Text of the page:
I say no. Gameplay is far more important. What good is the frosting on the cake if the cake itself is awful?

Stormyknight1976
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To my first post,

I think he was asking as a general question for an end product look and not for a prototype end look for artwise. I was basing my vote for end product of realistic N.A.S.A Neptune photos. I should of stated this in my first post. Illustration artwork in the prototype will be fine.

radioactivemouse
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I still go back to

I still go back to illustrations. If you're sponsored by NASA and can get the images for free, do it. But if you're doing it for the sake of "being realistic", then passing the fee you paid for the photos onto the customer is kind of lame...especially when you haven't proven yourselves as designers.

Theoretically, if you spent the money to get the photos and your game doesn't do very well, then getting the photos was just a waste of time and money.

If it DOES do well, you can still put out the real photos in a second printing...after you've proven yourselves to be profitable. Then you can justifiably bump up the price because the gameplay was good and people like the game.

TONS of games have done this. Cosmic Encounter, Kill Doctor Lucky, Betrayal on House on the Hill, are games that have improved in quality and gameplay with each major version change.

If you want to teach something using the game, let the gameplay teach it.

edgd00
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Awesome Input!

Thanks for the great input guys! Let me clarify a few points that have come up.

Photos: If we go this route, we have tons of high-res NASA images we can use for free. That's the easy way and it'll keep costs down. For art, we would not scour the net for free pics. Instead we'll commission original work for it. However, this will bump the price of the game significantly. That's just how things roll in the business.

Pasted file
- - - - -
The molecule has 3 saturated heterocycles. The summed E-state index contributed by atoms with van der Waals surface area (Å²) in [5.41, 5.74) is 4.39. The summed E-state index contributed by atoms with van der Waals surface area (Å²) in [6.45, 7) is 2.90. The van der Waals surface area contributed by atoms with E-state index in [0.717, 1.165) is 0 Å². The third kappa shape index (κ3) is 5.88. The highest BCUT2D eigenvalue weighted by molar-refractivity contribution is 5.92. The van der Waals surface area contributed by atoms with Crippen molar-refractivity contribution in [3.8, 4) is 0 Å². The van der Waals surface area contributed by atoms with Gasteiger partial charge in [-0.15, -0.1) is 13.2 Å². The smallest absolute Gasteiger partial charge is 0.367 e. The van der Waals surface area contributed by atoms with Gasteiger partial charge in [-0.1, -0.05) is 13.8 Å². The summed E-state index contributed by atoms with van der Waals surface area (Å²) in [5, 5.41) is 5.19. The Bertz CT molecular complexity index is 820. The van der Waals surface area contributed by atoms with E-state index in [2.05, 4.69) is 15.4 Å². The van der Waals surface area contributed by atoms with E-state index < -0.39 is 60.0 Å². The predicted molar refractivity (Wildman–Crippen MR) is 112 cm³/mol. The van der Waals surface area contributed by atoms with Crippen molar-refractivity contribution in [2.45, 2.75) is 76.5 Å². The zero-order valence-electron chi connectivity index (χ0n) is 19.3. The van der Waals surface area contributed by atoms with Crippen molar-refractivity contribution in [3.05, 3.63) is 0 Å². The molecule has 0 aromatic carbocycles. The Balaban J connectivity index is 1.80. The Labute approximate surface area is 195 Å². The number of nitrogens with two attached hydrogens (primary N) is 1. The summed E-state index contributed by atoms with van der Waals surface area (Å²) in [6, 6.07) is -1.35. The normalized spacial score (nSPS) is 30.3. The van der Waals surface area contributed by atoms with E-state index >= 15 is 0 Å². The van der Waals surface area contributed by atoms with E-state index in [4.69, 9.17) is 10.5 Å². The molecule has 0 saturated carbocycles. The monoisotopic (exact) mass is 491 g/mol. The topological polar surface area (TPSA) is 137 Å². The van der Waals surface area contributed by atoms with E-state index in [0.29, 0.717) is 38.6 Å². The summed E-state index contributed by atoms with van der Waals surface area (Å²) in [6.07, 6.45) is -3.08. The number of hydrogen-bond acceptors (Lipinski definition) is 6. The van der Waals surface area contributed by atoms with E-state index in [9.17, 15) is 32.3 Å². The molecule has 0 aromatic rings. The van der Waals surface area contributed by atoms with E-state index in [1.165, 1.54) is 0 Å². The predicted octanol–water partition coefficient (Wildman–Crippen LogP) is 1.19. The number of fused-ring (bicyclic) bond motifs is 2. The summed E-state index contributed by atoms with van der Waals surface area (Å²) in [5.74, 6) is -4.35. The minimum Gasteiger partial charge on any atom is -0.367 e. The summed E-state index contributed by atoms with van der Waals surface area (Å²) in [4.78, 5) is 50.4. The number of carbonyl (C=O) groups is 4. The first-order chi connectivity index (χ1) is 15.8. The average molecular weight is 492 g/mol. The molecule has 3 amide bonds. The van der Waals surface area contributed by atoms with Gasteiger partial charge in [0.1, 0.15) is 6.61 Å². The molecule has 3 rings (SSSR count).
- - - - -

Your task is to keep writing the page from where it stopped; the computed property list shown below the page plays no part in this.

Illustrations: Again, I personally have been advocating illustrations but there definitely seems to be two schools of thought about it. I do like the idea of going with photos for a first edition and then perhaps going with illustrations for possible future print runs. At this point, I'm starting to lean towards that route. We have a good graphic artist at our disposal (http://angryfungus.blogspot.com/) and he is ready to do some original work or work with photos to come up with a compelling look.

Gameplay: Though this is the first major game by this company, most of us are experienced in independent game design and self-publishing. The gameplay is our most important consideration and it is what we're working on most. This will be a fully tested and balanced product by the time we are finished. My question is to gauge overall player/buyer preferences when considering a game they see on the shelf or being played at a con somewhere.

I'm very happy and grateful for all the responses and input. I find this to be a fascinating topic to cover and not just for this particular game.

Shoe
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I'd go with the photos, if

I'd go with the photos, if they really truly are free, they would provide a cool immersive feel and save boatloads of cash.

Last Night on Earth and other games by Zombie Frog use photos to great effect. I say use photos!

radioactivemouse
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Shoe wrote:I'd go with the

Shoe wrote:
I'd go with the photos, if they really truly are free, they would provide a cool immersive feel and save boatloads of cash.

Last Night on Earth and other games by Zombie Frog use photos to great effect. I say use photos!

You are talking two...completely different types of photos.

Zombie Frog either 1) Takes their own pics, then photoshops them to get that "look" or 2) Gets stock photos and then photoshops them to get that "look"

(personally, I think it's the former, but could very well be the latter)

Either way, those photos are easy to obtain.

With NASA, you may need to PAY THEM to use their photos, since they took and own those photos.

Regardless of what the OP ends up doing, I highly recommend going the cheaper route to keep costs down and give more incentive for people to buy the game. If you can get the photos for free, use it. If it's cheaper to use illustrations, do it. At that point it's all aesthetics.

Shoe
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the OP flat out said that

the OP flat out said that NASA photos were free, paying ( I assume they have done thier research) is not the issue there

radioactivemouse
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Oh my. Looking back I had

Oh my. Looking back I had completely misread that initially. Silly me. I'm sorry about the mixup.